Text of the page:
Personal Development: The Secret of Success


Personal Development: Matthew Cossolotto takes a look at profound truths to help you find the No Failure Zone.

There is great wisdom in this ancient Chinese proverb: Sow a thought, reap an action; Sow an action, reap a habit; Sow a habit, reap a character; Sow a character, reap a destiny.

To streamline the logic, you could shorten the steps and say that your thoughts determine your destiny. It all starts with your thoughts. Earl Nightingale, the great personal development author, radio personality and speaker, understood this fundamental fact. In 1956, he made a recording called The Strangest Secret in the World. In this recording, Nightingale reveals that the strangest secret is ‘we become what we think about’. He stated quite clearly that this single sentence, this secret, was the key to success, and the key to failure.

This profound truth has been recognized through the ages. Buddha said: “All that we are is the result of what we have thought. The mind is everything. What we think we become.” The same idea can be found in the Bible. “As a man thinketh in his heart, so is he.” Proverbs 23:7

James Allen, author of As A Man Thinketh, believed: “All that a man achieves and all that he fails to achieve is the direct result of his own thoughts.” And Roman Emperor and philosopher Marcus Aurelius wrote: “Our life is what our thoughts make it.”

Great teachers through the ages understood the incredible power of our own thoughts to shape our destiny. We reap in the world what we first sow in our minds. Always remember: the most powerful motivational (or de-motivational) speech in the world is what you say, habitually, to yourself.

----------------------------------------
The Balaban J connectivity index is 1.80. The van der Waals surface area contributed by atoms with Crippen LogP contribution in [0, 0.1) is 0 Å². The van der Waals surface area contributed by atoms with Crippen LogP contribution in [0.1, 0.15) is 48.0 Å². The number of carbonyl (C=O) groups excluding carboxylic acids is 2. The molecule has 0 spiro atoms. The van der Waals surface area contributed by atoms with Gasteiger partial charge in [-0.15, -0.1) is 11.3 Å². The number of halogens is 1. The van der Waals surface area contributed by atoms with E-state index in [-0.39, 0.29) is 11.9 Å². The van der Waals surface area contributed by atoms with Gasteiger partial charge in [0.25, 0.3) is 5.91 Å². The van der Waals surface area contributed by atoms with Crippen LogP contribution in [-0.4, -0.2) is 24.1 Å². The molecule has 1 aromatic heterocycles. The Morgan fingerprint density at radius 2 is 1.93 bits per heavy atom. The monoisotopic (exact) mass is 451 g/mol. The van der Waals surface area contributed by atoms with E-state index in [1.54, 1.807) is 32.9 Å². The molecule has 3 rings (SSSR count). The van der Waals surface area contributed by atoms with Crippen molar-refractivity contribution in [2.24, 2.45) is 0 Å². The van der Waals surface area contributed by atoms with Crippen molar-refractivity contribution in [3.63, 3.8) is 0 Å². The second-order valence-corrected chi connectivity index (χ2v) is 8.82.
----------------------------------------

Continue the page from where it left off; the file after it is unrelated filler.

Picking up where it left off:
So monitor your thoughts. Keep track of what you say to yourself. Be careful what you spend your time thinking about. Your dominant, habitual thoughts will determine what you achieve – or fail to achieve. What you think is what you get.

Mind the GAP In my Harness Your HabitForce! workshops, I ask for a show of hands: how many people have the vague suspicion that they’re falling short of their potential? Almost every hand goes up. Why is that? Why is it that so many people – probably most – go through life with the feeling that they are falling short of their potential? Are you one of them?

The GAP I’m referring to here is the distance between your performance and your potential. Most people know they’re capable of achieving X – way up here somewhere – but for some unknown reason they’re performing at the Y level – way down here, far below what they feel they are capable of achieving.

There’s this obvious, and often painful, GAP between actual performance and self- assessed potential. One of the main reasons for this article – and for my personal empowerment programs and books more generally – is to help people close that gap and reach their full potential.